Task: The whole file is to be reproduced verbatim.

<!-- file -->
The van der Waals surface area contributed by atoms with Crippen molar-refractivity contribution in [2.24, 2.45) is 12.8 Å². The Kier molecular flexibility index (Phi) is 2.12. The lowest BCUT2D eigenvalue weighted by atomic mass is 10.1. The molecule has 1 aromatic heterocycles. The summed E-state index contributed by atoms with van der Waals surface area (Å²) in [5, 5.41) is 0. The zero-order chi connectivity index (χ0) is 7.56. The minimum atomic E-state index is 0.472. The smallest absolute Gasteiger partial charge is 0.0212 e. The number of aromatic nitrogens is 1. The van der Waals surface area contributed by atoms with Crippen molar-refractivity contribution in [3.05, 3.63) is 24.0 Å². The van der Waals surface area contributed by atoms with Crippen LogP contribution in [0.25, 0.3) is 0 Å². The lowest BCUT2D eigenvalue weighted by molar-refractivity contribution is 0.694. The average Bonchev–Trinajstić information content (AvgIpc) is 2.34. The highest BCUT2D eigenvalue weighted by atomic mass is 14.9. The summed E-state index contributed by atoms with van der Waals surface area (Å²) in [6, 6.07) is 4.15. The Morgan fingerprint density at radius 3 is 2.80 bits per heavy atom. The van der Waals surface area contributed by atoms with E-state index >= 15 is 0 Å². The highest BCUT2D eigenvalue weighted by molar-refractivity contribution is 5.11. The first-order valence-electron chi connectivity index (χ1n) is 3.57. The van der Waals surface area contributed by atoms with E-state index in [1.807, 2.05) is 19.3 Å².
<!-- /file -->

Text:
The van der Waals surface area contributed by atoms with Crippen molar-refractivity contribution in [2.24, 2.45) is 12.8 Å². The Kier molecular flexibility index (Phi) is 2.12. The lowest BCUT2D eigenvalue weighted by atomic mass is 10.1. The molecule has 1 aromatic heterocycles. The summed E-state index contributed by atoms with van der Waals surface area (Å²) in [5, 5.41) is 0. The zero-order chi connectivity index (χ0) is 7.56. The minimum atomic E-state index is 0.472. The smallest absolute Gasteiger partial charge is 0.0212 e. The number of aromatic nitrogens is 1. The van der Waals surface area contributed by atoms with Crippen molar-refractivity contribution in [3.05, 3.63) is 24.0 Å². The van der Waals surface area contributed by atoms with Crippen LogP contribution in [0.25, 0.3) is 0 Å². The lowest BCUT2D eigenvalue weighted by molar-refractivity contribution is 0.694. The average Bonchev–Trinajstić information content (AvgIpc) is 2.34. The highest BCUT2D eigenvalue weighted by atomic mass is 14.9. The summed E-state index contributed by atoms with van der Waals surface area (Å²) in [6, 6.07) is 4.15. The Morgan fingerprint density at radius 3 is 2.80 bits per heavy atom. The van der Waals surface area contributed by atoms with E-state index >= 15 is 0 Å². The highest BCUT2D eigenvalue weighted by molar-refractivity contribution is 5.11. The first-order valence-electron chi connectivity index (χ1n) is 3.57. The van der Waals surface area contributed by atoms with E-state index in [1.807, 2.05) is 19.3 Å².